Meeting of minds
Published 24th September 2018
Rather than tackling things alone, European and US operators need to get their heads together and collaborate if they’re to seize the opportunities flowing from PASPA’s repeal. Joined-up thinking (and working) is the future, writes Sarah Robertson
WITH CHANGE COMES OPPORTUNITY. No maxim better defines the US sportsbetting market following the Supreme Court’s repeal of PASPA in May this year. PASPA’s fall has created an environment in which excitement and analysis about forthcoming state legislation and strategic frameworks abound.
As with previous regulatory shifts, stakeholders in US and European markets can increase their potential for success by working together on strategies and solutions. The list of potential areas for collaboration is extensive; here are several of the most noteworthy.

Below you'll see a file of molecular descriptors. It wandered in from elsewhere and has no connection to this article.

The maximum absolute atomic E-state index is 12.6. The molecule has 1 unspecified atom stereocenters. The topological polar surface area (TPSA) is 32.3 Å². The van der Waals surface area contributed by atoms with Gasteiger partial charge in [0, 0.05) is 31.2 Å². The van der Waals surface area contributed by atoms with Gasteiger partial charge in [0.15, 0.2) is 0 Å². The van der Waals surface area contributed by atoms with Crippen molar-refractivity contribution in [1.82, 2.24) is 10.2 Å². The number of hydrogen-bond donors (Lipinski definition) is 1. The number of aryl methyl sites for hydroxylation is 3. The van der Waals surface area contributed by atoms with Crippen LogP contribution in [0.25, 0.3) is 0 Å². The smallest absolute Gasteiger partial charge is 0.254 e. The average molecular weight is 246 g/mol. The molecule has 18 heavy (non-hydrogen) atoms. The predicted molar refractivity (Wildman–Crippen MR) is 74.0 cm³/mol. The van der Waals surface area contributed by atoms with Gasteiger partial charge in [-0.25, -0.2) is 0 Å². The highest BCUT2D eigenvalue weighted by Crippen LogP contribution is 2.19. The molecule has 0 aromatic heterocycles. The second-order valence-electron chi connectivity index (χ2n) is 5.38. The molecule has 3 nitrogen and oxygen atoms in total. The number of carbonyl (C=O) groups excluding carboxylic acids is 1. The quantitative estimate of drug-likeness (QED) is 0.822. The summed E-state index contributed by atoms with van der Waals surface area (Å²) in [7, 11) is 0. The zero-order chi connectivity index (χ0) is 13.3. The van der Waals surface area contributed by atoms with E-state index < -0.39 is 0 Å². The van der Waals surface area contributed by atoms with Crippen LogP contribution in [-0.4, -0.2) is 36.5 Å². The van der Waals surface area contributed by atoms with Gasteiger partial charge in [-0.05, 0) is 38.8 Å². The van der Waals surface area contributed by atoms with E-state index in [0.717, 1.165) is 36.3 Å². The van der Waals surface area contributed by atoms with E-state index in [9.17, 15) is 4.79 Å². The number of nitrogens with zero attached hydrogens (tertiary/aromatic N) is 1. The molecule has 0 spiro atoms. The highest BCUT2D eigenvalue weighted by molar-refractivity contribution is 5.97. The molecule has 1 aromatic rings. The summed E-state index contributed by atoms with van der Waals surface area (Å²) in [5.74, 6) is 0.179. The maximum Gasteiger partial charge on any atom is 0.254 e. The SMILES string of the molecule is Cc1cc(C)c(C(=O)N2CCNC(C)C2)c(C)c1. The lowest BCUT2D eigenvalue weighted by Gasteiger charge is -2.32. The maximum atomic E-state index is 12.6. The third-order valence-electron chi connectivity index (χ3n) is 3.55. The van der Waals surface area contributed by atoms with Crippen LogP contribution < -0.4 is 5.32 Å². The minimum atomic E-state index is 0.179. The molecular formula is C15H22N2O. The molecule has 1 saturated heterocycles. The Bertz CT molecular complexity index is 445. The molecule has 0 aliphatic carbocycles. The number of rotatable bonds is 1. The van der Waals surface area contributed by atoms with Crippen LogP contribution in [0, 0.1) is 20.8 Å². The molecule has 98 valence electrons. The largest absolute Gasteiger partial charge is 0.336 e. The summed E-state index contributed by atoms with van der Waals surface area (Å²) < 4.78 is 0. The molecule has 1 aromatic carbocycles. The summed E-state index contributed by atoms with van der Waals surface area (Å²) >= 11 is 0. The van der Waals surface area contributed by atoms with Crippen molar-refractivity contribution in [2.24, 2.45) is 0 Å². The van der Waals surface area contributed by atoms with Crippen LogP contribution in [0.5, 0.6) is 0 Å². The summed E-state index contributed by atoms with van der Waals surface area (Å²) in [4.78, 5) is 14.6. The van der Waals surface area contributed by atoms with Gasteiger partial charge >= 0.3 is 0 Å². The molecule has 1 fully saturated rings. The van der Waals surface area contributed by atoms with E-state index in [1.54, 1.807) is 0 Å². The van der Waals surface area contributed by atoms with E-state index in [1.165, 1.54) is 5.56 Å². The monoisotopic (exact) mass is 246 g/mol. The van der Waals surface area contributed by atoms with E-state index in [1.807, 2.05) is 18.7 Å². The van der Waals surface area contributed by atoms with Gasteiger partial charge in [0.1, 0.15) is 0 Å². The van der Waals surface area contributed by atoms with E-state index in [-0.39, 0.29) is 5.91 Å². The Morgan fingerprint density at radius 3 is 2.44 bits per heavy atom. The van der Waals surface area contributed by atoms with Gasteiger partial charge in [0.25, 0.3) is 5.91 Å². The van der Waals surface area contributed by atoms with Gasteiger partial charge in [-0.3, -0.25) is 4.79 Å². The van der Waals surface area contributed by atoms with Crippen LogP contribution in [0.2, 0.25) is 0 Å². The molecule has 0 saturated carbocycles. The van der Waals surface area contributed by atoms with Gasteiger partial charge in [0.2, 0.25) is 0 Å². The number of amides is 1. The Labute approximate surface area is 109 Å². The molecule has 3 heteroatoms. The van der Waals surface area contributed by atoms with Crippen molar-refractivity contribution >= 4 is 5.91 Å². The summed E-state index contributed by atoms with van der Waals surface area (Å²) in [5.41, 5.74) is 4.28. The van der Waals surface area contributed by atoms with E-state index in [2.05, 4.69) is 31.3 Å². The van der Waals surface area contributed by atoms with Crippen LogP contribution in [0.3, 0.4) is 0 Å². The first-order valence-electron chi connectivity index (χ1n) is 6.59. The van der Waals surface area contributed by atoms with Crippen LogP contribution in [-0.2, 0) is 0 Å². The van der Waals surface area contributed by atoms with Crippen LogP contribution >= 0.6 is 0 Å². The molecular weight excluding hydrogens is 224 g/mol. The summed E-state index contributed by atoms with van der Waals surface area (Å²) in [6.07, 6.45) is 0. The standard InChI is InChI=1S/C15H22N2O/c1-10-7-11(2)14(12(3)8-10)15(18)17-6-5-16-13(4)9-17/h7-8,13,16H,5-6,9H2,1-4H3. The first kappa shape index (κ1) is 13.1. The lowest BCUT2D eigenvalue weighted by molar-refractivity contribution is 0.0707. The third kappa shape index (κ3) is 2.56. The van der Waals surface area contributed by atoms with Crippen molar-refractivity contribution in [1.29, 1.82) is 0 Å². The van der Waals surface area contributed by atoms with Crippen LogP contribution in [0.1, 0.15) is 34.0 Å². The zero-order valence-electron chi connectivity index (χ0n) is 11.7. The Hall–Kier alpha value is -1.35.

Affiliates have been important stakeholders in the growth of regulated online casino and poker in the US but sports betting is a different prospect altogether. Fortunately, the level of expertise in the European market is seasoned and well placed to provide strategic insights for both long and short-term objectives. Making the most of regulated sports betting will require partnerships founded on shared knowledge and a willingness to assume leadership roles, guiding affiliates and positioning them for enduring success.
As has been the case with casino and poker, clarifying the terms under which affiliates are able to operate within US markets is demanding but achievable. Having navigated evolving legislative frameworks when the US reopened its doors to igaming, affiliate marketing has established a presence in the sector.
US sportsbooks and affiliates hoping to leverage the channel for sports betting will need to rely on similar resourcefulness and expertise from overseas-based stakeholders. According to analytics outfit iSpot.tv, DraftKings and FanDuel spent more than $300m between them on TV ads in 2015.